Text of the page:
Building a program that is strong academically has been a priority for Sliva McKee. But she has dedicated herself, her staff and student-athletes to success in the community as well thanks to community outreach, marketing and corporate sales contained within the program itself. That hard work, which has included pounding pavement and burning phone lines, has developed a consistent and loyal following. At the end of her tenure at NAU, the Lumberjacks were listed among the nation's top-50 in attendance.
Priorities this season include involving the volleyball team in the Albuquerque community. Part of this is simply by reaching out. The team will be part of major community-service projects such as “Read with the Lobos”, in which student-athletes visit area schools to read to children.
Sliva McKee was part of the school’s "Lumberjack Court" project at NAU, which was a vital part of the program's community outreach. Sliva McKee led the campaign to sell the 33 tables that surrounded the Rolle Activity Center court, providing banner space and seating for those who joined the "Court." She constructed the "Lumberjack Court" project in 1996 and it was one of the consistent successes among the athletics department's development ideas.
Since 1995, Sliva McKee's charges produced the best home-court record in the Big Sky Conference (69-13, .841) and the team came off back-to-back record home-court seasons of 10-1 (.909). Under Sliva McKee, NAU won at least 10 home matches each of the last six years and was 20-2 (.909) the last two seasons and 31-4 (.886) the last three campaigns. The biggest factor in that home-court success was the Lumberjacks' dominance of non-conference opponents. Over the last seven seasons, NAU compiled an impressive 26-2 (.929) home record against non-league foes and won the last nine interleague encounters, which included the last six Fiesta Bowl Tournament matches en route to the last two team titles.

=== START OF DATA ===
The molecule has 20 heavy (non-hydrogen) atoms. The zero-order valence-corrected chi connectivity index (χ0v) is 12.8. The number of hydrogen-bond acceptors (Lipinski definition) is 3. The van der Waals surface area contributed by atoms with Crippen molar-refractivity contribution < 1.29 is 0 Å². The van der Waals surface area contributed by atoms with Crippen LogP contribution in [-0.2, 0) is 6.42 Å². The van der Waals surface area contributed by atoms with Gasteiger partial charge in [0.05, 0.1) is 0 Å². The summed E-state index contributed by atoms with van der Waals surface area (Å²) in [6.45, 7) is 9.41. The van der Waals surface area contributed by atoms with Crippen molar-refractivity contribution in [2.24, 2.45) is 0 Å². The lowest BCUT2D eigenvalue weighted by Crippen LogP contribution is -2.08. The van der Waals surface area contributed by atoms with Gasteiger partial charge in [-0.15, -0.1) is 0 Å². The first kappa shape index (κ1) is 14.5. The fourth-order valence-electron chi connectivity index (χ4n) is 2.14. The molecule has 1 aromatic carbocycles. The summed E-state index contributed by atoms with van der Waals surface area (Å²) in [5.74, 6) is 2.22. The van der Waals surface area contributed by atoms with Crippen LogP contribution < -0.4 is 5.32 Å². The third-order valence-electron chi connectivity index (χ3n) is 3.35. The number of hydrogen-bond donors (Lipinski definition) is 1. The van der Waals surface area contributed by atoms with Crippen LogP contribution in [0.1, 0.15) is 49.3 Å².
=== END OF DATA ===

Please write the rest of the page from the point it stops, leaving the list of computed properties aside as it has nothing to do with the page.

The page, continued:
In postseason action, Sliva McKee led a young NAU squad to what was the biggest upset in league tournament history in 1996, as sixth-seeded NAU upended No. 3 seed Eastern Washington in the first round, giving the Lumberjack program its first league tournament win. In 1997, the Lumberjacks went a step further, winning two matches to advance to the program's first league tournament final, falling to host Sacramento State after an emotionally and physically draining epic.
The Lumberjacks were the Cinderella story of the league tournament following their 1999 odyssey. Entering the event as a No. 4 seed, NAU became the lowest seed ever to win the league tourney title, topping No. 5 seed Montana, No. 2 EWU in the semifinals and rallying from 2-1 down in games to defeat No. 6 Cal State Northridge in the final, earning the program's first tournament crown and the team's first NCAA tourney berth.
In 2000, NAU rallied from an 0-3 league start with 11 wins in 12 matches to earn a share of the program's first Big Sky regular-season title.
Sliva McKee came to NAU in 1993 following a five-year stint on Lisa Love's staff at Texas-Arlington and USC. The Sliva McKee-Love tandem led UTA and USC to four NCAA tournaments and the 1991 USC recruiting class was named "Best in the West" by Volleyball magazine.
A graduate of Tucson Catalina High School, Sliva McKee graduated from Arizona in 1985 with a degree in exercise and sport science. Kelley and her husband, Vince McKee, married earlier this year.